Some i3 Winners Plan to Serve Rural Communities
Four of the winners in the latest federal Investing in Innovation competition will share more than $38 million during the next five years to serve more than 17,000 rural students.
Federal officials announced last week the 25 districts and their nonprofit partners that won a total of $135 million in the fourth round of grant awards. The program is intended to identify and scale up innovative ideas, and it gives varying amounts, depending on applicants' evidence of success. One of the rural winners received the smallest award—a development grant—while the other three received the mid-size validation grants. No one received the largest possible "scale-up" grant.
Each winner must secure private-sector matching funds, and they have to get part of that match by Dec. 11 to receive their awards.
Rural education advocates have been critical of the i3 competition in the past, saying that few of the winning proposals that planned to serve rural communities were "authentically rural." The U.S. Department mandates that applicants chose priority areas, such as improving STEM education or low-performing schools. "Rural" was added as one of those areas after the first round of the competition, and four of the latest winners plans to focus on rural students.
The smallest rural winner was Sonoma State University in Rohnert Park, Calif., for its "Learning by Making: STEM Success for Mendocino County." They plan to develop a two-year STEM curriculum that will improve math and science proficiency among 485 high-needs rural students in six California high schools. Their goals include: creating two high school STEM courses that will be accepted for college credit; training at least half of its science and math teachers to deliver the curriculum; and improving students' math and science proficiency by 15 percent. Their effort received $2.9 million for the next five years.
One of the validation grant winners was Jacksonville State University in Jacksonville, Ala., for a project called "Validating the Collaborative Regional Education Comprehensive Model: Technology in Rural Classrooms." Its CORE model aims to expand project-based learning and technology in rural classrooms to improve the college and career readiness of 8th- through 12th-grade students in northeast Alabama, and later nationwide.
The project includes eight rural school districts with 39 middle and high schools serving more than 11,000 students. The CORE model has six components that include: establishing and expanding partnerships, growing the use of technology in classrooms, increasing the use of project-based learning, providing support and mentoring for teachers, preparing students for college and work with dual enrollment scholarships and advisers, and supporting change management in schools. The project received $11.8 million for the next five years.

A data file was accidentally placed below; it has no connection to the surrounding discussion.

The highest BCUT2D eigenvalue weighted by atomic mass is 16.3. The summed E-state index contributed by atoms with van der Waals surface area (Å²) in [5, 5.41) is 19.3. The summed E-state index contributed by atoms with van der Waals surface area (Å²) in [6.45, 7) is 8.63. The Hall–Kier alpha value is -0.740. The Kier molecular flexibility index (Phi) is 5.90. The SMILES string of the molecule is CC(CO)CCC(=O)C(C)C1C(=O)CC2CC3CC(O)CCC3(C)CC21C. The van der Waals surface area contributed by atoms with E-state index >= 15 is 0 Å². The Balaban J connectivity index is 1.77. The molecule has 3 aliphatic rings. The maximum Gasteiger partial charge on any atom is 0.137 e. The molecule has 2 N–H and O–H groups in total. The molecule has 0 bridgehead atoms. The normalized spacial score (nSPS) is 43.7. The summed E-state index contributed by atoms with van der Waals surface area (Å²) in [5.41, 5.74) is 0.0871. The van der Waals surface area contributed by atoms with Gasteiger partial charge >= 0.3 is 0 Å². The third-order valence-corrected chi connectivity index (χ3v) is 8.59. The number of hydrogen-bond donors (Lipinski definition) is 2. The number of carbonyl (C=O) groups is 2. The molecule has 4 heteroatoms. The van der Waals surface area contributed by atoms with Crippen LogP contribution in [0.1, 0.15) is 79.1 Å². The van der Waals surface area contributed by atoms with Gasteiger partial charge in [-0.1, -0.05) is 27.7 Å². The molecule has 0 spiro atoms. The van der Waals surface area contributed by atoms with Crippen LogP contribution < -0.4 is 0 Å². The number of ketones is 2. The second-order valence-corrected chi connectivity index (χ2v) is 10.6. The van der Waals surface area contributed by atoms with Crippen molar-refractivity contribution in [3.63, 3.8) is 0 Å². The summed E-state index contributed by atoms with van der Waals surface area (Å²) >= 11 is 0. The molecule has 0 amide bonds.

Another rural winner was the nonprofit Waterford Institute in Sandy, Utah, which is slated to receive a $11.6 million validation grant for the next five years to expand and enhance Utah Preparing Students Today for a Rewarding Tomorrow, or UPSTART, a home-based, technology-delivered prekindergarten program for children the year before they start school.
The institute plans to use UPSTART and work with 1,760 children in 18 Utah rural school districts to improve school-readiness preparation and reading development. Parents and caregivers must commit to using the program with their children 15 minutes a day, five days a week. The curriculum will continue in the summers after kindergarten, 1st and 2nd grades. The project also will work with districts to help transition students into kindergarten. They hope to show how this partnership can be the basis for a larger, statewide program as well as a regional and national model.Finally, Spurwink Services, Inc., a nonprofit in Portland, Maine, won $12 million over the next five years to replicate its Building Assets Reducing Risks program, which it describes as a data-driven strategy to improve teacher efficacy and boost student achievement. The program aims to reduce social and emotional barriers to learning through professional development and restructuring freshmen year into blocks served by teacher teams. They say doing so creates positive relationships for staff and students, and enables teachers to collaboratively plan, assess and problem solve. The project will serve 17,123 students in rural, urban and suburban schools, but it will have an emphasis on rural communities. At least 4,000 of those students live in rural Maine, and the project will test a statewide model that could be used nationwide that would serve an additional 9,000 students.